Attorneys for teenagers Ferdinand Hunt and Sidney Newman — who were old enough to be on the street — quickly disputed the state police findings and said they look forward to a federal investigation.

Attorneys Robert McDuff and Rachel Connor said in a statement that Edmonson “never explains why the one of the officers didn’t simply approach the young men and politely ask their age rather than swarming them in mass, attacking them, whirling Sidney around, throwing him to the sidewalk, and sitting on top of him.”

Mayor Mitch Landrieu issued a brief statement to FOX 8 News after learning of details of the Louisiana State Police report. “Based on what I saw on the video tape, the State Police did not handle that incident in the right way. Based on what I have seen, I believe it was wrong.”

While the NOPD’s Public Integrity Division is still conducting its own probe of the incident, NOPD Supt. Ronal Serpas issued a statement Wednesday in which he defended Officer Hunt. As far as NOPD Officer Verna Hunt is concerned — first and foremost — I saw a mother protecting her child, not a police officer interfering with an investigation,” Serpas said.

Danatus King challenged State Police to release the entire report. “It’s important that all the evidence be released because right now, the conclusion reached by the State Police is inconsistent with the only evidence the public has been made aware of,” he told

The incident, which some members of the Black community have described as a classic case of racial profiling in an area of the city that has a long history of being hostile to local Black residents, has sparked repeated calls for the resignation of NOPD Supt. Ronal Serpas, a demand that New Orleans Mayor Mitch Landrieu call for and enforce an end to NOPD racial profiling, a City Hall sit-in, dueling community meetings aimed at resolving the issue and a legislative hearing.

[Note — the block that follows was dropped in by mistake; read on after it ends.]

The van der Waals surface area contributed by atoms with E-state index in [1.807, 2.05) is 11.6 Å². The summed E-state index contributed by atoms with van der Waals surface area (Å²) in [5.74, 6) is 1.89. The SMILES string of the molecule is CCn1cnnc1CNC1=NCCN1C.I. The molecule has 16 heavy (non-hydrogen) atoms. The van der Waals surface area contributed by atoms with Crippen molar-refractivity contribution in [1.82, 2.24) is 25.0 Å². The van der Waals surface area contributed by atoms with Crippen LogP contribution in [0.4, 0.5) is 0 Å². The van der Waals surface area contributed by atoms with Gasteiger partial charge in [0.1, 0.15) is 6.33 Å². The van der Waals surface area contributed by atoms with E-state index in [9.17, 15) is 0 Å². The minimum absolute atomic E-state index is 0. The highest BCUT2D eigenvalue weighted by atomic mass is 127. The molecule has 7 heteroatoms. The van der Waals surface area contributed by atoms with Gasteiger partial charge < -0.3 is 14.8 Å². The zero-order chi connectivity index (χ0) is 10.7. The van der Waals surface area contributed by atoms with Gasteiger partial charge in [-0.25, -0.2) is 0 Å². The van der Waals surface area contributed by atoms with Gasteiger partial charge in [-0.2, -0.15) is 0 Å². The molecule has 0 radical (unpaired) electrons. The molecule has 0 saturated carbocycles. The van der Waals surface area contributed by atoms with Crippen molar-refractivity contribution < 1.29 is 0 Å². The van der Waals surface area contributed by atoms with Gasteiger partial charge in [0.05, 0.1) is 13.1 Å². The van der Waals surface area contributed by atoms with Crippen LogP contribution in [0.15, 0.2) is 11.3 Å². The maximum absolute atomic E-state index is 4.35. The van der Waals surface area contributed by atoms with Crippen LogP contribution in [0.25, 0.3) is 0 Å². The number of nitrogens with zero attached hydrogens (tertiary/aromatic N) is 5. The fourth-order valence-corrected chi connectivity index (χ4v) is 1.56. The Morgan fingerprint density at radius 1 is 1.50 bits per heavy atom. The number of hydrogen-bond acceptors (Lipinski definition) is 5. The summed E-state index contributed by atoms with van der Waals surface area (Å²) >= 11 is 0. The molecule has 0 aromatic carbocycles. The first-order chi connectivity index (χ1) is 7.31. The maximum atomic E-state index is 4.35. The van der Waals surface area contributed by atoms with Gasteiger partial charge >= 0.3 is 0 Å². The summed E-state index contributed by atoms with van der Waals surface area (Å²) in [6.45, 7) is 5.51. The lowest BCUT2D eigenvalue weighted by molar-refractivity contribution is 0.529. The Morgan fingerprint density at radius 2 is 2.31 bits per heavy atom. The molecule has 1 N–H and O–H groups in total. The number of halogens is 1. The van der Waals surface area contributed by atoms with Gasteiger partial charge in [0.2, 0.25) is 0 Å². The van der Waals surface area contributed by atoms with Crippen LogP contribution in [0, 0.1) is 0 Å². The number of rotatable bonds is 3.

After initially agreeing to meet with a coalition of civil rights leaders and the community, New Orleans Mayor Mitch Landrieu opted instead to hold his own meeting on the same date (March 25) at the same time. The mayor’s meeting expanded the agenda beyond racial profiling to include information about NOLA for Life, a campaign aimed at reducing Black–on-Black violence. During a heated meeting last month with NAACP officials and others, the mayor raised the ire of the Black community by telling Black leaders that they should focus their energy and efforts on curbing Black-on-Black violence rather than demand an end to racial profiling.

According to, Edmonson says he has watched the video many times with his academy trainers and said the state troopers in the Feb. 10 were in complete compliance with Louisiana State Police training academy regulations and procedures.

“I hope that the State Police will use this video in future trainings,” Landrieu is quoted as saying by, “to teach their troopers what not to do in similar situations.”

In other NOPD-related news, a recent poll conducted by the New Orleans Crime Commission reflected a two percent improvement in the NOPD’s overall public approval rating. The 58 percent approval rating comes eight months after last August’s 56 percent approval rating. The NOPD’s 3rd District had the highest cop approval rating at 74 percent and the lowest public approval rating came from the 8th District. A 70 percent approval rating is the benchmark by which most effective police departments across the U.S. are measured.

The NOPD came under fire recently after WBOK talk-show host Gerod Stephens reported that the owner of a gas station that sits next to the apartment building where missing second-grade teacher Terrilyn Monnette had not been interviewed by New Orleans police more than a month after she was reported missing. The family has asked the FBI to join the search for the missing woman.

*Additional reporting by Louisiana Weekly editor Edmund W. Lewis.

This article originally published in the April 22, 2013 print edition of The Louisiana Weekly newspaper.